| April 27
April 27 Pakistan is stepping up its use of
sharia-compliant financing to fund infrastructure deals, which
could help to promote the use of longer-term transactions in
Islamic deals are backed by specific assets, which makes
them convenient for infrastructure projects. But traditionally,
Islamic bonds and loans have shorter tenors - often around five
years - than their conventional equivalents.
This is partly because Islamic markets are generally not as
deep and liquid, and products are not as standardised. Also,
Islamic banks mostly hold short-term deposits on their books.
This month, however, Pakistani banks arranged 100 billion
rupees ($955 million) worth of 10-year Islamic bonds (sukuk) for
a hydropower plant, the largest infrastructure deal to use
Islamic financing in the country.
Opportunities for similar deals are growing with $45 billion
worth of domestic infrastructure projects planned by Pakistan's
government under an initiative dubbed the China-Pakistan
Economic Corridor (CPEC), agreed between the states in 2014.
Islamic banks have become increasingly willing to manage any
mismatch between their short-term deposit bases and such
long-term projects, said Abdullah Ghaffar, head of investment
banking at Al Baraka Bank Pakistan.
"Excess liquidity with Islamic banks is pushing them towards
each and every opportunity emanating from the CPEC," Ghaffar
The government is providing encouragement; in November,
Finance Minister Ishaq Dar said predominantly Muslim Pakistan
wanted to make sharia-compliant financing its first choice for
infrastructure and long-term financing needs.
The government plans to shift between 20 and 40 percent of
its debt financing to Islamic sources from conventional ones,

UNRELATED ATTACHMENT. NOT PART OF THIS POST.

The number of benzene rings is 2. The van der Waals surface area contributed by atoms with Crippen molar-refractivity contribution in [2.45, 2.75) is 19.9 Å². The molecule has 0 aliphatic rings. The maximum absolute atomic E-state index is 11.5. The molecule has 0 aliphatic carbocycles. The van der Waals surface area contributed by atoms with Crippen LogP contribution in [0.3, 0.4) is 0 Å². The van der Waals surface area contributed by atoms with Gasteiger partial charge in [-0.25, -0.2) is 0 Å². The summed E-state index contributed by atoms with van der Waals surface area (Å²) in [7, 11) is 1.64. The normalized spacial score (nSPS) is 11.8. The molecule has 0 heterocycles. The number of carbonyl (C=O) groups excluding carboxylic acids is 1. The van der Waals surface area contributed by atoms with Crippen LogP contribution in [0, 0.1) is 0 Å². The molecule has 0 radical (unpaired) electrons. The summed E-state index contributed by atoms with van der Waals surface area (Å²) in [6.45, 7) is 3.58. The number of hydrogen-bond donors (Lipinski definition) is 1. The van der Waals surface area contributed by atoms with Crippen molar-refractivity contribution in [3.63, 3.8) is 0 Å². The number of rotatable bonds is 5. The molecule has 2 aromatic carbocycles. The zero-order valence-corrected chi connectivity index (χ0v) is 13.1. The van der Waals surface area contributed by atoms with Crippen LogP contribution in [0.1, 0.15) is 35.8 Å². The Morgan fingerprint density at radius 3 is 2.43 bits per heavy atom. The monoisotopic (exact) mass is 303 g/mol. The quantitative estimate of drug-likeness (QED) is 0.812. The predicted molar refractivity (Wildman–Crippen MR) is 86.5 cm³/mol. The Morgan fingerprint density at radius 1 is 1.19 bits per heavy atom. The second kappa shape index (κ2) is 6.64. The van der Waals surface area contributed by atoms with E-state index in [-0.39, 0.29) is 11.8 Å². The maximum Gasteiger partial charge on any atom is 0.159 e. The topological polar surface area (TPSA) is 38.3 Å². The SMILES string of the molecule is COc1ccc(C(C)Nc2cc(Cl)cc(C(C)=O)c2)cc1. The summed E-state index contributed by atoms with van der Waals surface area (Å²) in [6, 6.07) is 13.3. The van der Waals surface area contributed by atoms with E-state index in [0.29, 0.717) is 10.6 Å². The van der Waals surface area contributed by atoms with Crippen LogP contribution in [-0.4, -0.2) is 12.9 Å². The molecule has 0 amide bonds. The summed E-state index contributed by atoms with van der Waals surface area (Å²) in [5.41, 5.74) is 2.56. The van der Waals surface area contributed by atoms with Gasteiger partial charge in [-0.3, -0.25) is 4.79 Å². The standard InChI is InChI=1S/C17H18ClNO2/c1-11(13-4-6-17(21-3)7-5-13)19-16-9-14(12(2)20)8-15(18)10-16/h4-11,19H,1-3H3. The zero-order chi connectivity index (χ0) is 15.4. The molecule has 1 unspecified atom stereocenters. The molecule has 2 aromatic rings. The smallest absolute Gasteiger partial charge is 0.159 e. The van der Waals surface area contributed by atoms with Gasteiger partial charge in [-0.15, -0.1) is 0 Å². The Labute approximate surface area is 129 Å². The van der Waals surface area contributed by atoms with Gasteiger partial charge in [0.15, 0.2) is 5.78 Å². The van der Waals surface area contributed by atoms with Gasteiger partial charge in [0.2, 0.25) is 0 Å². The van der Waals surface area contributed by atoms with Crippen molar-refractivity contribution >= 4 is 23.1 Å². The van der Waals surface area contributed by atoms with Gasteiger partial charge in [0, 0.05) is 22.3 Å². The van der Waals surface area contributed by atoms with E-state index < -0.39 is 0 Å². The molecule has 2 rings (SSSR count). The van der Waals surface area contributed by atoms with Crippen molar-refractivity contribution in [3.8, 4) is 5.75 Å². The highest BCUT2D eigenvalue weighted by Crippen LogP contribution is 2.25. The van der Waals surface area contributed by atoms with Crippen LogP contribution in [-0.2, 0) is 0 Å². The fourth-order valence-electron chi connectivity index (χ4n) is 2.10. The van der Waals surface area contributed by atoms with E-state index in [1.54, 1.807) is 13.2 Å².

Dar said without specifying a timeframe.
Islamic finance is being used in deals involving foreign
lenders, including large Chinese banks keen to revive ancient
"Silk Road" trade links with Pakistan through CPEC projects.
The first CPEC transaction, a $1.95 billion loan syndication
signed off in January to finance a coal mining project and
associated power plant in Sindh province, was financed mostly by
large Chinese banks. But the deal featured two sharia-compliant
tranches worth a combined 16 billion rupees extended by Faysal
Bank, Meezan Bank and Habib Bank.
"Given the diversity of the Silk Road I think we will see
more structures like this," said Andrew Compton, Hong Kong-based
counsel at law firm Linklaters, which advised on the deal.
The transaction used a lease-based structure known as ijara,
a common sharia-compliant contract. "This model is now out
there, so this process could be replicated with some success."
The law firm said it was working on other infrastructure
transactions across Asia, including a hydropower plant and a
wind farm in Pakistan and a coal power plant in Indonesia.
(Editing by Andrew Torchia and Raissa Kasolowsky)